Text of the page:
Academic fraud the focus of latest SI installment on OSU

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As we wade our way into Day 2 of the Sports Illustrated expose’ on the Oklahoma State football program, the focus has shifted from alleged illicit payments to players to the seedy side of the college classroom.

The tone for the latest installment from SI was set in the fifth paragraph — following what was a very Les Miles-like anecdote involving Les Miles — and was presented thusly:

…it is not surprising that 13 Cowboys who played between 2000 and ’11 told SI that they participated in some form of academic misconduct, and 16 others were named by teammates as also having had schoolwork done for them. Players said that they routinely had their coursework completed by tutors or university staff members, that they were provided with answers to exams before taking them, and that they received passing grades despite doing little or no work. Players also allege that the academic counselor for football scheduled them in classes with exceptionally lax professors and pigeonholed them into majors without consulting them. “The philosophy, the main focus [of the program], was to keep [the best players] eligible through any means necessary,” says Fath’ Carter, a safety from 2000 to ’03. “The goal was not to educate but to get them the passing grades they needed to keep playing. That’s the only thing it was about.”

Here are a handful of the accusations made and takeaways from the portion of the expose’ released Wednesday morning:

  • The 13 players who, on the record, alleged academic work was done for them or received grades they didn’t deserve are: defensive back Fath’ Carter (2000 to ’03), wide receiver William Cole (2007 to ’08), defensive back Calvin Mickens (2005 to ’07), defensive tackle Larry Brown (2005 and ’06), offensive lineman Jonathan Cruz (2002), linebacker LeRon Furr (2009 to ’10), defensive tackle Brad Girtman (2003 and ’04), safety Chris Massey (1999 to 2002) defensive end T.J. Minor (2005 and ’06), linebacker Marcus Richardson (2007), running back Herschel Sims (2011), wide receiver Artrell Woods (2006 to ’08) and defensive back Thomas Wright (2002 to ’04).
  • Tutors assigned to the players would not just assist, but would actually write an entire paper.  Woods claimed that he never wrote a single paper during his three years at OSU. “If your teacher told you to write a paper about your favorite Chinese place, all [the tutor] would ask is, ‘What’s your favorite Chinese place? That’s it. They’d do the rest,” quarterback Andre McGill (2000-01) said.  McGill denies ever receiving improper academic assistance.
  • Multiple players claimed that many of their teammates were functionally illiterate yet remained eligible.  Famously, former NFL star Dexter Manley came out in 1989 and revealed that he was functionally illiterate, never able to read above the second-grade level for most of his life.  Manley was also an ex-Oklahoma State defensive lineman, playing at the school in the late seventies.
  • Several former teammates and two former assistant coaches alleged that All-American wide receiver Dez Bryant had the majority of his classwork done for him by tutors.  Those were obviously intelligent tutors as the current Dallas Cowboys receiver was named second-team All-Academic Big 12 following the 2008 season. “You didn’t have no choice but to laugh at it,” former OSU safety Victor Johnson said of Bryant’s academic honor.  SI.com also wrote that “Bryant would not go to class unless shepherded, often by a football staff member.”
  • An assistant professor assigned to the library, who was also an academic advisor to athletes for a three-year period a decade ago, would do assignments for players after they were dropped off, with the players picking up the completed work a few days later.  The professor, Ronald Keys, “told SI that he never did work for athletes but sometimes helped them with reference questions.”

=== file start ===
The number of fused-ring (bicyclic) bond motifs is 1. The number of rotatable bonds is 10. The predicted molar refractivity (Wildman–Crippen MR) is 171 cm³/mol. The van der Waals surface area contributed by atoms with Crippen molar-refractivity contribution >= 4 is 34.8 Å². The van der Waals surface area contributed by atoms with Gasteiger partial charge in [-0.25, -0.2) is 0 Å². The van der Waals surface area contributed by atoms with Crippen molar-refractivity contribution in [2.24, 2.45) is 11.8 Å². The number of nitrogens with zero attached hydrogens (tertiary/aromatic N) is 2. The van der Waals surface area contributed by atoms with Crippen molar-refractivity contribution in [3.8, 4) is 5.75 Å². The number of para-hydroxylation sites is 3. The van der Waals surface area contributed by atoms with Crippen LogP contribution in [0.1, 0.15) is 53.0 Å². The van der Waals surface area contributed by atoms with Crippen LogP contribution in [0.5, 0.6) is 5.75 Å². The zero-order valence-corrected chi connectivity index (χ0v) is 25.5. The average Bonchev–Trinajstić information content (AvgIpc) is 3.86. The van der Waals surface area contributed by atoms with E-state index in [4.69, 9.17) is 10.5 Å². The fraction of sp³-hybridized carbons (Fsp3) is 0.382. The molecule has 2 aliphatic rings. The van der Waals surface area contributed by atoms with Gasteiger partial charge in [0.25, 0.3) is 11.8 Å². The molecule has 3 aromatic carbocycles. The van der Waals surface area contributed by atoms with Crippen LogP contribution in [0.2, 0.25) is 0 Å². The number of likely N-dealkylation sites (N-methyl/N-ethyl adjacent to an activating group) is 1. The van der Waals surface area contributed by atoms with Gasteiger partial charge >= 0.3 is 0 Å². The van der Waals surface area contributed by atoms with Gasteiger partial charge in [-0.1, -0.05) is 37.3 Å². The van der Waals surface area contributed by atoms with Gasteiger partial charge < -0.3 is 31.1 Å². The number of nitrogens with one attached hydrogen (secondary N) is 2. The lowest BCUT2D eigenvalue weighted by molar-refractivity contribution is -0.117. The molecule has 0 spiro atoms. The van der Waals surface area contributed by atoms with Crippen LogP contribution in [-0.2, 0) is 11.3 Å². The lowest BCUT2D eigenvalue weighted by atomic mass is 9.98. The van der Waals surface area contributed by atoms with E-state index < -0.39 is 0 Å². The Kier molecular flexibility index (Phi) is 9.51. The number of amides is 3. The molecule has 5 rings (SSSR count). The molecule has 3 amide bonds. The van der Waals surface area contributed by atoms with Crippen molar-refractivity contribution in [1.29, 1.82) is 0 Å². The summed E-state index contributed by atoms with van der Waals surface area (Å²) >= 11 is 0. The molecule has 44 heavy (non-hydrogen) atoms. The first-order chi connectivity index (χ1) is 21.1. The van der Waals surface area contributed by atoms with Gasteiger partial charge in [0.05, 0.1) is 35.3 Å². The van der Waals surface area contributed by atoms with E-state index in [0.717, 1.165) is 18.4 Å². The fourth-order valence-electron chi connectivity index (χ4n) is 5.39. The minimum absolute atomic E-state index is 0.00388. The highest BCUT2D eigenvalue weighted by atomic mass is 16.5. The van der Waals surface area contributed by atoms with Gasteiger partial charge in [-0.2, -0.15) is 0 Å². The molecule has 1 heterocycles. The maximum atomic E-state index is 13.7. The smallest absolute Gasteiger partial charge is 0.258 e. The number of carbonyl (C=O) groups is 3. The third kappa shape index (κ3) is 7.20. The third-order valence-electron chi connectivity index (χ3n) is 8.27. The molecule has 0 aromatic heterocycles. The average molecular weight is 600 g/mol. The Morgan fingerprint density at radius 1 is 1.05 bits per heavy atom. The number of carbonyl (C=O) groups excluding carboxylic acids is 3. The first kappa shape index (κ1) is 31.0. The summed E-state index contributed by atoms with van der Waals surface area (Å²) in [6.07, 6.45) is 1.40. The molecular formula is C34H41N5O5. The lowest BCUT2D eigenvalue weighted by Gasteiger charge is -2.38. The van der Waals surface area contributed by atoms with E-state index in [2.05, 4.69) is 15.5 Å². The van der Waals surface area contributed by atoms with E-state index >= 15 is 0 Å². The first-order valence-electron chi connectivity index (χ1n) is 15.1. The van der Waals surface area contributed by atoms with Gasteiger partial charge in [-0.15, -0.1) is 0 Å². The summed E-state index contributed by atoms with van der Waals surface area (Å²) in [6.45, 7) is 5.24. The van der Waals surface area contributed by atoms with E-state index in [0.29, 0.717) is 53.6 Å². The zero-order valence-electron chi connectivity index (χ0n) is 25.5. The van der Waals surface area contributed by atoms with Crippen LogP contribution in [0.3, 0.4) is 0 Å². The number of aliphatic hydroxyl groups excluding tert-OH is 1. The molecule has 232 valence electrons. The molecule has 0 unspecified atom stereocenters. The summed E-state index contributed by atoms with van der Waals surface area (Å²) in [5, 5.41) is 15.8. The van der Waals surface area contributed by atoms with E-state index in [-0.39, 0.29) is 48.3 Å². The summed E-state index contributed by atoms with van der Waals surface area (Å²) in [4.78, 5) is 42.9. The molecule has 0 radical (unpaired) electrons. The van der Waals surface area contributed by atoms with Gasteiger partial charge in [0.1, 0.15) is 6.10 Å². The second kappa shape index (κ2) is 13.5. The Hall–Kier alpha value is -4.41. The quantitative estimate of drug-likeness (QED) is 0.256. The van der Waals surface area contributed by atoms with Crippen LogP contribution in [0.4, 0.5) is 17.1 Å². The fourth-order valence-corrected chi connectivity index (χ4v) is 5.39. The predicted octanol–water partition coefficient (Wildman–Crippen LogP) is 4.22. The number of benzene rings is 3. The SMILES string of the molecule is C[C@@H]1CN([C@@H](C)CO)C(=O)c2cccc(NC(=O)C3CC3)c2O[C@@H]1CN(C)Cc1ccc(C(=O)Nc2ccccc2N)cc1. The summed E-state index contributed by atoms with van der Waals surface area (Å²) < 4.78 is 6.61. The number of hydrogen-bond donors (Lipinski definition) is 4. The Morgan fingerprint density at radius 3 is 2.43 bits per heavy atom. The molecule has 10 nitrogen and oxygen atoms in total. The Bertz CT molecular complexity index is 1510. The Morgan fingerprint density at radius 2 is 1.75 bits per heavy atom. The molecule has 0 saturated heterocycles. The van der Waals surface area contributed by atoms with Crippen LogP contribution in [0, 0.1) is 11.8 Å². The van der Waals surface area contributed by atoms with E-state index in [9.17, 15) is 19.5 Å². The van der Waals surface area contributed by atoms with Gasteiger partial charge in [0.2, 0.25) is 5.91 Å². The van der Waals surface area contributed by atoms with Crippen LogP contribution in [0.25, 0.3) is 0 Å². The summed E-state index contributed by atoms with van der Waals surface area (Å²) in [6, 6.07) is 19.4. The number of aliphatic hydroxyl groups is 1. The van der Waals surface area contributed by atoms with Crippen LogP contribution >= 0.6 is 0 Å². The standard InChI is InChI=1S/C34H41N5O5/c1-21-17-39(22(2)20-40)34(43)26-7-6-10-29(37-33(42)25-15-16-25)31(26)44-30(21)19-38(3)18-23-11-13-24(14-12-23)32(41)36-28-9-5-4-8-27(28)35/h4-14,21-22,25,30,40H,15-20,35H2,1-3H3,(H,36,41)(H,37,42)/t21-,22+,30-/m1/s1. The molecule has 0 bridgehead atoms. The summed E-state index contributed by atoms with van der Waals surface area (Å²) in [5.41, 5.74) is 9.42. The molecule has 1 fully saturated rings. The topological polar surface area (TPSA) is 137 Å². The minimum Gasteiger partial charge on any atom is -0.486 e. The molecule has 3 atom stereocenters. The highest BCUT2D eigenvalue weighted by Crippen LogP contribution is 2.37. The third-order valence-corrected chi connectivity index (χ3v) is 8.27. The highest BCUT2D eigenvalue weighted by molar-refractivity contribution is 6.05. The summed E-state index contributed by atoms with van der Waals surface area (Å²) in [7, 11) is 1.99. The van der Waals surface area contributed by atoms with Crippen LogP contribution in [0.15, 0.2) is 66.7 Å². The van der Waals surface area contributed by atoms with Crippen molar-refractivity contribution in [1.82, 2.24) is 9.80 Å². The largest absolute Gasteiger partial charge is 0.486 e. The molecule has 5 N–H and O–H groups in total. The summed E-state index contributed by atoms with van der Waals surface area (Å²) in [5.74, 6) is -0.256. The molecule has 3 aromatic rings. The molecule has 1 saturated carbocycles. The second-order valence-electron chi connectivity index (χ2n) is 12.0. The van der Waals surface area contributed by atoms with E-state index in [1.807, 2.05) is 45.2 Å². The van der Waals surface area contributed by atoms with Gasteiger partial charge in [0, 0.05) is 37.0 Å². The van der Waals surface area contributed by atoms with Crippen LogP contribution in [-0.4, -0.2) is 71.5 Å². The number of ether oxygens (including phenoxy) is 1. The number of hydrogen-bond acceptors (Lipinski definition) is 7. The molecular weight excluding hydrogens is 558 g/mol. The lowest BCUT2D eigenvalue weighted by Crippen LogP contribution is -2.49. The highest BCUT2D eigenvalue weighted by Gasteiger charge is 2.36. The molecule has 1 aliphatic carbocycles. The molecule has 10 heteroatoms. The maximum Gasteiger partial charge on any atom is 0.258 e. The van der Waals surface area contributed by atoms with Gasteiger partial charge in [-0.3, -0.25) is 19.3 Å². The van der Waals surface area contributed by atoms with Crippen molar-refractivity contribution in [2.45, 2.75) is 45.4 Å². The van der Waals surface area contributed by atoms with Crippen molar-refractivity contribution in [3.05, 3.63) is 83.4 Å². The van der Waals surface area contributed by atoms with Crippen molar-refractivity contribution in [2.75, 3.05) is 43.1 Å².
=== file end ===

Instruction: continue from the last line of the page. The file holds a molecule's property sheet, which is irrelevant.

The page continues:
• Carter claimed that he and another teammate took two classes together, taught by the same instructor, and received A’s despite neither doing any classwork nor actually attending the class.  The teammate, Tatum Bell, denied Carter’s claims and stated to SI that he received C’s and D’s for those classes.
  • Terry Henley, an academic adviser for football since 2000 and a central focus of the latest installment. denied there was any widespread or rampant academic fraud, saying “there was never any pressure [to cheat].” He did allow, though, that “no, he didn’t promote academics.”  The “he” to whom Henley referred is former OSU and current LSU head coach Les Miles.

With that segue to Miles, it brings us to what will likely be one of the most talked-about items ripped from the latest release.  While we mentioned how SI set the academic tenor in the fifth paragraph, here’s what, in part, preceded it:

Shortly after Les Miles took over as Oklahoma State’s football coach in December 2000, he introduced an exhortation that he would use often at the end of team meetings during his four years in Stillwater. “Academics first,” Miles would say. “Football second.”

Miles’s words encapsulated one of the central pillars in the mythos of major-college football: that nothing, not even wins and losses, takes precedence over educating young athletes. The reality is that when jobs and money are at stake, priorities quickly skew.

As Miles said, “Academics first,” he would hold up two fingers. And as he said, “Football second,” he would hold up one.

Oh, Les.  The madcap Mad Hatter strikes again.

For his part, Miles claimed the gesture was a “moment of humor,” reiterating that “I always said, and I always meant, that academics was the most important thing.”

One final takeaway from the academic portion of the program: OSU football has seen just over 50 percent of its players graduate since 2003.  If there was such rampant academic fraud, shouldn’t that number be appreciably higher?

Pair of Alabama defenders undergo surgery after Tide’s spring game

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Alabama’s spring game wrapped up on Saturday and with it, the last of the Crimson Tide’s spring practices. While that means the coaching staff is free to fly across the country to visit recruits during the evaluation period, it also results in several players going under the knife to correct injuries in order to be back by fall camp.